My final week was a collection of very personal events with people I have come to love and appreciate very much. My "other" family overseas are dear to my heart and inspire me with their warmth, generosity and genuine care of me and my own family. I intend to visit them as often as time and circumstances allow...plane seats that lay flat would be useful but that is a story for later :)
My week started out on Monday with a trip out to stay with S and the kids in the wee apartment upstairs! I mean literally up stairs! I think they climb about 4 flights of 8 steps each to access their front door at least three or four times a day! It's a bloody nightmare on the knees but you certainly don't need a stair-stepper machine when you have free ones right outside your door! The washing machine is downstairs so laundry takes on a whole new perspective when you have those stairs to think about along with a tonne of washing to do too! ungh!
S and went for a wee jaunt through Nürnberg before we left of her home to see if we could find my mum a tatting shuttle and some books and patterns by Erika Rolfe. We got a few blank stares. Nevertheless, the resourceful and forthright S made inquiries to the point where we had a couple of basic tatting shuttles ordered at the very least. She may post these to me at a later date OR....I just go back and collect them *grin* *giggle*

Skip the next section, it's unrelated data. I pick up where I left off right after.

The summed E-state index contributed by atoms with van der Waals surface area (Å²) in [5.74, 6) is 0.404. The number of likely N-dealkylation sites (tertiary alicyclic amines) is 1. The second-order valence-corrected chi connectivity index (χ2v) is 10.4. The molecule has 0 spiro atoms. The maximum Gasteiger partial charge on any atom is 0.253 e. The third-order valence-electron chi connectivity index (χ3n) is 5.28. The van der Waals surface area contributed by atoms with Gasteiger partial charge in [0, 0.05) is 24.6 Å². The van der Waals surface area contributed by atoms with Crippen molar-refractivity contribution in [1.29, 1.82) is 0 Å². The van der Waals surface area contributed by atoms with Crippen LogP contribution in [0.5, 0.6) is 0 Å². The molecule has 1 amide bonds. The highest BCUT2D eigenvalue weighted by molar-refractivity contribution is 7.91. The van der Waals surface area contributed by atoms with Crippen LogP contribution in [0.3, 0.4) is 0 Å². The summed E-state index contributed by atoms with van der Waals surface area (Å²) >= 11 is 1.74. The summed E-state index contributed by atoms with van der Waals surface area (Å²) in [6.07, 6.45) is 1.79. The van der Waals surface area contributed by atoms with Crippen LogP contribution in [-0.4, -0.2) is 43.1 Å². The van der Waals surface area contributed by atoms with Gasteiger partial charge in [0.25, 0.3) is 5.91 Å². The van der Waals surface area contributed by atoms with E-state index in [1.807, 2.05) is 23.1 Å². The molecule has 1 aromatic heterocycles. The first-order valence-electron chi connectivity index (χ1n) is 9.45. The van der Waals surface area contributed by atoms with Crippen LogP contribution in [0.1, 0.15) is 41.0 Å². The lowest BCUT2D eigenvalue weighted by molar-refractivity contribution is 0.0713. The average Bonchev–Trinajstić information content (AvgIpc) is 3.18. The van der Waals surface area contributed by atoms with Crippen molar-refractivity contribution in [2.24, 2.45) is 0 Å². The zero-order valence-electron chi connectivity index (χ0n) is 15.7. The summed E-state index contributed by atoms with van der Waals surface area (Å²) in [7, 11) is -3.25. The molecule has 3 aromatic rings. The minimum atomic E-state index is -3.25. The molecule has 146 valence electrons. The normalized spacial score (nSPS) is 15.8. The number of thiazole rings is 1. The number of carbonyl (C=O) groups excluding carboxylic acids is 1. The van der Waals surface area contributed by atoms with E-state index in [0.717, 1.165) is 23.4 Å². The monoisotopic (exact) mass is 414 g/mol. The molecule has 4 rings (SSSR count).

Then we went to the Hauptbahnhof to purchase my ICE ticket for the following weekend. We used the automated ticketing system and after an initial glitch with me ordering merely a seat for EU$4 instead of the actual ticket, we successfully managed to get a fully booked seat and ticket on the 1528 train to Frankfurt Airport on the 23rd of Feb.
Then we hit the supermarkets to purchase ingredients for the cheesecake and lasagne we planned to make for supper that evening. I was suitably impressed to note that some larger car parking venues provide whole sections just for female drivers. These are close to the main doors and are well lit and have security cameras operating 24 hours a day. This keeps women safe. It's a sad indictment that in the name of equality, women must be singled out to be given this kind of privilege but I can totally see its merit. Not only that but the position of the parking also allows for mothers with young children with all the ensuing paraphenalia convenient and practical support for their shopping. Damned good business if you ask me!
I LOVED the huge organic/bio supermarket we went to later that afternoon. It was huge for a place dedicated to all things "Whole, Fresh and Chemical Free". I loved the smell of it. The cheese cabinet was a vision in gourmet excess and I drooled quite literally at the choice of products available. What a wonderful experience. I really "should" have taken photo's but of a supermarket? No one would get it I guess! This was a very special supermarket! Not one I get to see every day anyway.